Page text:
One less thing
There's been a dearth of good news for the Colorado Department of Public Health and Environment (cdphe.state.co.us), which administers the medical marijuana registry. A few months ago, the governor raided its Medical Marijuana Program Cash Fund for help with the state budget. And earlier this fall, the department's rejection of patient applications containing evaluations from restricted physicians enraged MMJ advocacy groups, leading to a partial reversal of the policy.
Recently, though, the CDPHE was able to relax as one thing was solved: The estimated 70,000-plus application backlog is gone.
"It's true — we're caught up with the backlog," says spokesman Mark Salley. "We're now turning around the applications well within the 35-day period that's allowed by Amendment 20."
The boon for patients and state alike comes a month earlier than expected. The combination of some 60 additional volunteers and the outsourcing of some work to the Department of Personnel and Administration helped turn the tide.
"So [with] the combination of some additional temporary staff here, and data entry with a sister state agency — they kept all confidentially intact — we were able to get through the backlog, and we're thankful to have done so," Salley says.
In the meantime, recent estimates by the health department put the total number of medical marijuana patients in the state at 116,000. Roughly 10 percent — 11,600 — are estimated to reside in El Paso County.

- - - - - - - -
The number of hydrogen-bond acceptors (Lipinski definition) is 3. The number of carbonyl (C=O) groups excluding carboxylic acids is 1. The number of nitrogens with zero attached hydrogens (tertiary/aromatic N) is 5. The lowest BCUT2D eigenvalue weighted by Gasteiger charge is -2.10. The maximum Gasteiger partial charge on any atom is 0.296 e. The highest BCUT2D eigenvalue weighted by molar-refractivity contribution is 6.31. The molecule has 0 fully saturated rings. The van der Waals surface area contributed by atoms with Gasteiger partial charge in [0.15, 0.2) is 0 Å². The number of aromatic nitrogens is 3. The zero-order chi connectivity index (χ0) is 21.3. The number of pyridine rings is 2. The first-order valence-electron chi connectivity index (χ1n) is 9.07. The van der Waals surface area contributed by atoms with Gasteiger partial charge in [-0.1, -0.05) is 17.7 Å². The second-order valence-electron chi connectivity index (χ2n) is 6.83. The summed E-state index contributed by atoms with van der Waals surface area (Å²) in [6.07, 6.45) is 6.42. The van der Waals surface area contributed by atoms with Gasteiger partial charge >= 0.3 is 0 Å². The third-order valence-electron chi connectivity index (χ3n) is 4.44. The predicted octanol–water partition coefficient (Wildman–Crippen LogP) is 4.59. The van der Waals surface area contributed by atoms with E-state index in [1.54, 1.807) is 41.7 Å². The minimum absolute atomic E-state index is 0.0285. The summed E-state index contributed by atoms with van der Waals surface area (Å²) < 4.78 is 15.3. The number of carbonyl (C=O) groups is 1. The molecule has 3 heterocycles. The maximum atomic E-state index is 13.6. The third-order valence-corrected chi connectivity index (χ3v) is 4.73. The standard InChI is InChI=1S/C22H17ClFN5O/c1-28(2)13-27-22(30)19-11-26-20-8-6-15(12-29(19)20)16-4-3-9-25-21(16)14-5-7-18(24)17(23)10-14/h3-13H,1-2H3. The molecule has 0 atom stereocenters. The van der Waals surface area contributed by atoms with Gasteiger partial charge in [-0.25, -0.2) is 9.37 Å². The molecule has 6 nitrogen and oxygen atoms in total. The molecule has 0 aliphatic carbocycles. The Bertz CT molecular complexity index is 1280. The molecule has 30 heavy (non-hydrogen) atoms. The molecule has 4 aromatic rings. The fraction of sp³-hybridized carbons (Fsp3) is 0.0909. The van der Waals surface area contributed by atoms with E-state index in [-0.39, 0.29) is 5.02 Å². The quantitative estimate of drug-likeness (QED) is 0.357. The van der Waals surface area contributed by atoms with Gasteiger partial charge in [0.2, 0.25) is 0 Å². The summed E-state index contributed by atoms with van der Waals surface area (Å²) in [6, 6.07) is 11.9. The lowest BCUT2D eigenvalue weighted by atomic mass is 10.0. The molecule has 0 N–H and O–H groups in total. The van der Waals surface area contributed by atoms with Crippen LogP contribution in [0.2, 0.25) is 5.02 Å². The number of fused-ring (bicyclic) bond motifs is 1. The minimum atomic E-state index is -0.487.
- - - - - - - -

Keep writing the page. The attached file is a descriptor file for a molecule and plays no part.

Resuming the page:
The KushCon II cometh, and recent details are fleshing out what the hell that means.
Kush magazine's second iteration of what's billed as the "world's largest cannabis lifestyle convention" — the first drew more than 20,000 people to Denver — is scheduled to feature a pretty decent music lineup: Aaron Lewis from Staind, Denver's Flobots, college-lover Asher Roth, phallus-focused Mickey Avalon, Beastie Boys DJ Mix Master Mike, and low-ridin' funk jammers War.
As for speakers, U.S. Rep. Jared Polis, state Department of Revenue senior director of enforcement Matt Cook and UCCS professor Dr. Robert Melamede will present between Dec. 17 and 19.
Tickets are $20 per day, or $50 for all three days at the Colorado Convention Center, and can be purchased at kushcon.com.
The Associated Press says that Colorado regulators are creating a system that calls for potency labeling requirements, as well as a requirement for centers to submit samples to the state for random testing.
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